The second studio album by the British post-punk band didn’t exactly set the charts on fire upon its release in 1981, with the singles Dumb Waiters, Mr Jones and Pretty In Pink all failing to chart on both side of the Atlantic.
By 1986, however, an American teen romantic movie drama by John Hughes, starring the likes of Molly Ringwald, Harry Dean Stanton, James Spader and Gina Gershon cemented its place in music history and a new audience for Talk Talk Talk.
Unlike other artists who shun their back catalogue in favour of new songs, vocalist and chief songwriter Richard Butler says the Furs will happily dust off all the classics as they kick off their UK tour at Liquid Room tomorrow night.
“When you’ve been in a band for, say, ten years, people want to hear certain songs, and if they don’t hear those songs they get p****d off,” he says. “So you’re torn between wanting the audience to be happy and wanting to get out what you want to say.
“It gets difficult the longer you go because, in a way, you do become a jukebox - it’s the pressure of your audience. And that’s why we quit at that time. It became boring.”
Bands who return to the fray after long periods away to perform a classic album are often accused of being ‘nostalgia’ acts, but Butler says it’s a no-win situation in many ways.
“Without doing a nostalgia packaged tour, you become a nostalgia act to a lot of people anyway,” he says. “It doesn’t matter whether you are us or if you are U2,” says the 56-year-old Londoner, who formed the Psychedelic Furs in 1977 with bassist brother Tim. “I think U2 are kind of nostalgia. You hear them do a song and it’s, ‘Yeah, I remember... I met my girlfriend to this song.’ It’s all that kind of stuff.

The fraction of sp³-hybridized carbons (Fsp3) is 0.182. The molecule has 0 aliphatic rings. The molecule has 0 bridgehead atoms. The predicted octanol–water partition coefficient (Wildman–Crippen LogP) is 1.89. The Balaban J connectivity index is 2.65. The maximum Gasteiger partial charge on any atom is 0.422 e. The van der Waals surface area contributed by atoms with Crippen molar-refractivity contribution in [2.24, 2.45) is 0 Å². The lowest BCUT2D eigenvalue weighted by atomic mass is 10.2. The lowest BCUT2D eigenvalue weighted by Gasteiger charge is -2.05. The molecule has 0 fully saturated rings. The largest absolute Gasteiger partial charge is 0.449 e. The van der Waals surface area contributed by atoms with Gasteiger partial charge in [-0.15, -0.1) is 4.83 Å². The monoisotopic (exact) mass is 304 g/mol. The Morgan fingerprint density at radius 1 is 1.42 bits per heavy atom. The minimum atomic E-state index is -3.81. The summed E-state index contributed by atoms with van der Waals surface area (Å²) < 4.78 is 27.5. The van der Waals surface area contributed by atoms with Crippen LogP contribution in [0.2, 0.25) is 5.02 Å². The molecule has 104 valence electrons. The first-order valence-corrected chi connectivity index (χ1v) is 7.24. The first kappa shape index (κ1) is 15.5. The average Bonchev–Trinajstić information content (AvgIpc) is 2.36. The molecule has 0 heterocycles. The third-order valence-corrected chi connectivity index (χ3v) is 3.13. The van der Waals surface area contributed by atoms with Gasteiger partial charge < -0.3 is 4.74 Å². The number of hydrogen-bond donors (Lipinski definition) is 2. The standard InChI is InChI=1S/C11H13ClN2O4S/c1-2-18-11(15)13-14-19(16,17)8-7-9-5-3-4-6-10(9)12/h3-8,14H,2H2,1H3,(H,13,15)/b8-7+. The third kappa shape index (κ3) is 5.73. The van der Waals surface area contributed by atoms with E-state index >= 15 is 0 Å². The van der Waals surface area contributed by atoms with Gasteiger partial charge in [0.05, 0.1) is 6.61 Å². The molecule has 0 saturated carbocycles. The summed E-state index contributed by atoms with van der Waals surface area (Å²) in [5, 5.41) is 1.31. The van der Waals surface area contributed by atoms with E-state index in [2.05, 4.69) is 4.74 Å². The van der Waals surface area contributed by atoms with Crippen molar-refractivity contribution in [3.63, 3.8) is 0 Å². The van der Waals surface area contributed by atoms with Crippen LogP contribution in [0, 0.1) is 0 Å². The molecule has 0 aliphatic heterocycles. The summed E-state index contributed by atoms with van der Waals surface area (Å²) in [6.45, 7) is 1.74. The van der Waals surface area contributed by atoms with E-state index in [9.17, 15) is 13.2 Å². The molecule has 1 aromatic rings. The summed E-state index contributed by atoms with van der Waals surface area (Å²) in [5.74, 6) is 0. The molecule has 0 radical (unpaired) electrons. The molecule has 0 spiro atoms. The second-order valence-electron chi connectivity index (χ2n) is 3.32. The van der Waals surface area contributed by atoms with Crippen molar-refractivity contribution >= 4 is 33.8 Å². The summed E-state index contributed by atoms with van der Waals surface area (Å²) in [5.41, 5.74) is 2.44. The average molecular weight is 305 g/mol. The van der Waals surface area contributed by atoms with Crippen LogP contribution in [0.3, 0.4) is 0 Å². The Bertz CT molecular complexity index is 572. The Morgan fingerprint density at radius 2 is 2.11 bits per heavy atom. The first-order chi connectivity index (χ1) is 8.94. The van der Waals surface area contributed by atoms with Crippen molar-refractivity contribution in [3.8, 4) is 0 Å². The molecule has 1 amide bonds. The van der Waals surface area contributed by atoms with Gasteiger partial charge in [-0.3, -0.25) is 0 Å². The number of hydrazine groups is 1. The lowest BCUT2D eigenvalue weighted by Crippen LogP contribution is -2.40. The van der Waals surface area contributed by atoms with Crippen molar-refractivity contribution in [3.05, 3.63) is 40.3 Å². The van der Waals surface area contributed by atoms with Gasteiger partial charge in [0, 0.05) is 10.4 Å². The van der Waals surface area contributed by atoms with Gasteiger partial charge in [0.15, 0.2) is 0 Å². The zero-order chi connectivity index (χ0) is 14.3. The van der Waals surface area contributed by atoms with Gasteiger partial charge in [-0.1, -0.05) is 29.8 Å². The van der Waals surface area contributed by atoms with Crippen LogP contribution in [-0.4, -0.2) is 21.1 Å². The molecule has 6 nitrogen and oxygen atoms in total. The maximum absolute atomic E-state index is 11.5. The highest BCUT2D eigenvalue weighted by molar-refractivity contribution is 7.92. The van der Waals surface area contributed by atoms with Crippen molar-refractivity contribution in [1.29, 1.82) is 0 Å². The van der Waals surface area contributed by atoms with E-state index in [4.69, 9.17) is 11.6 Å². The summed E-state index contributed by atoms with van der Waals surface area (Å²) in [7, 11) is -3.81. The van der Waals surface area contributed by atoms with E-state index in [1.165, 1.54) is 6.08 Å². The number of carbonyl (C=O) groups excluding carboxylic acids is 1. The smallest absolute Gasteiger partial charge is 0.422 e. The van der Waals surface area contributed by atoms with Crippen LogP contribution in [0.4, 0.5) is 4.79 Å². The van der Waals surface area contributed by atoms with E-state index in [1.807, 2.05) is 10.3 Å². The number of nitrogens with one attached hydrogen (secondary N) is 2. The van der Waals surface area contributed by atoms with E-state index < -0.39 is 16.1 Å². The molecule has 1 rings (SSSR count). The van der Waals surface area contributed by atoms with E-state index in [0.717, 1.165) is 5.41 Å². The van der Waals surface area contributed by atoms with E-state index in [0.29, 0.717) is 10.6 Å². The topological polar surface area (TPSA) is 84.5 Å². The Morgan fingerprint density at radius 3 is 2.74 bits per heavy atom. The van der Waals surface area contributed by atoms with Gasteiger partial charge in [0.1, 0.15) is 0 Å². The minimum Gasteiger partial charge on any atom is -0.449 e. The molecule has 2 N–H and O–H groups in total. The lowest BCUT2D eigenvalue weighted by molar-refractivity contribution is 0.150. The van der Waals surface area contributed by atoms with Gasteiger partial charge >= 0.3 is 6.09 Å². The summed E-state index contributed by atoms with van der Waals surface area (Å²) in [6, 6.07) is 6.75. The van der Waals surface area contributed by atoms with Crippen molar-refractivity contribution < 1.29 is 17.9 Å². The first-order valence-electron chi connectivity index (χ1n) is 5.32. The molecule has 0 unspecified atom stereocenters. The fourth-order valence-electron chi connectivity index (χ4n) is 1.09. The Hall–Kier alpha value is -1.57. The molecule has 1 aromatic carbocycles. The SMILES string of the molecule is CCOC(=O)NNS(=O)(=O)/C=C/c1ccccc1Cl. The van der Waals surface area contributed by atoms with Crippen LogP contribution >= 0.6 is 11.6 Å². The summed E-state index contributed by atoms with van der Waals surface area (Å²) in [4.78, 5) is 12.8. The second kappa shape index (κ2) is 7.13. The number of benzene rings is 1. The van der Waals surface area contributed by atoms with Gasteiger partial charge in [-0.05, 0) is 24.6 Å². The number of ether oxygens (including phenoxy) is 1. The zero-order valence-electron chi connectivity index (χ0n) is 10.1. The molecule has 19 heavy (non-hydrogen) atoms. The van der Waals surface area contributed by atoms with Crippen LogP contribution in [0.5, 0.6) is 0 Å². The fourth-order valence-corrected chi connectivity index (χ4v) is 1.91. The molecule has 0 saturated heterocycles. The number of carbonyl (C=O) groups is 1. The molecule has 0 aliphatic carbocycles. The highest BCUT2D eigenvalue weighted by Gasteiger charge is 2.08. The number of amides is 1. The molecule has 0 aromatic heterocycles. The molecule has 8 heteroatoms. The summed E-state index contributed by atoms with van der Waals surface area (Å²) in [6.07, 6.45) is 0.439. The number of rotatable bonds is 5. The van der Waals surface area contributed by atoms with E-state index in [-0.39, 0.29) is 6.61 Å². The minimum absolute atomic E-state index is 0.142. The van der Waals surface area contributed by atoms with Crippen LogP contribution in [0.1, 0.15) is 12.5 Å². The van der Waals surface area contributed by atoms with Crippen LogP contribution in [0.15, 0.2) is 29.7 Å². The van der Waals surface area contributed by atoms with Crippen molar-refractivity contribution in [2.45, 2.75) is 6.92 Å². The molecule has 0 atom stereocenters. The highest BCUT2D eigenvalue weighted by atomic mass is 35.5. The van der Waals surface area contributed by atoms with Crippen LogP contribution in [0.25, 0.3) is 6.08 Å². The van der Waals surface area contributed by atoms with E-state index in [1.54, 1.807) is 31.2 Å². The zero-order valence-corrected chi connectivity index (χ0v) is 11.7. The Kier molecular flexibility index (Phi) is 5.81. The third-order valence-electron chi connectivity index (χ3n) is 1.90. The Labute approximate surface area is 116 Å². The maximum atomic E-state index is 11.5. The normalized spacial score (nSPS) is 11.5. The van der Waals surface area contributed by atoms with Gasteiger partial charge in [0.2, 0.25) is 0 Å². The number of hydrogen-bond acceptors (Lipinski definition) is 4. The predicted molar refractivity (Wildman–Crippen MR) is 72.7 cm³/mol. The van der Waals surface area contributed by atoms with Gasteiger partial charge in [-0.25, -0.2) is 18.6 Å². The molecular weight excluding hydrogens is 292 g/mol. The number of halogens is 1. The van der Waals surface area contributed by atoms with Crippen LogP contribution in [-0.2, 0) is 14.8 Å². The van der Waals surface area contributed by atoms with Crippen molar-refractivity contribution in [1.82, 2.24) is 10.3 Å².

“You become associated with people’s past memories, and that’s the definition of nostalgia, really.”
After a decade of touring, Butler and his bandmates got sick of being The Psychedelic Furs and in 1991, they decided to call time on the band.
“It was really very amicable,” Butler recalls. “We had been doing it for so long that the process became predictable. I think we all wanted to do different things.
“We had a great run, but after you’ve been playing Pretty In Pink almost every night for ten years, things are bound to feel pretty old. There weren’t any surprises left, so we moved on.”
Having regrouped in 2001, The Psychedelic Furs continue to tour, despite releasing their last studio album - the excellent World Outside - as far back as 1991.
There is a strong chance of a new album from the band some time in the future, but for now they’re sticking to playing older material.
“Some of the songs that are in the Talk Talk Talk set, we haven’t played since the album came out,” says Tim Butler. “It’s quite refreshing.
“It’s been more than 30 years since we’ve done songs like I Wanna Sleep With You and So Run Down - so that stops it from being the usual suspects.”
Asked what he recalls about the recording of Talk Talk Talk, Tim laughs and says he remembers waking up with a lot of hangovers.
“I recollect going to the pub around the corner from the studio about 11 o’clock. We’d get drunk until the pub closed and we’d grab a six-pack and go to the rehearsal studio and jam. And then at five thirty when the pub opened, we’d be back there.
“I remember a lot of fights, a lot of energy and aggression - everybody was trying to get their input in. It just happened to all click.”
Older and presumably wiser, the band are enjoying themselves a lot more the second time around.
“Since we’ve been back together, it’s been fun, whereas towards the end, before we took the hiatus, it was getting to be like work,” says Tim. “The whole ‘album, tour, album, tour’ bit, trying to make a hit that beats the last record - it’s a lot of pressure, and it tends to take the fun out of it.”
The Psychedelic Furs, Liquid Room, Victoria Street, 7pm, £22.50, www.liquidroom.com
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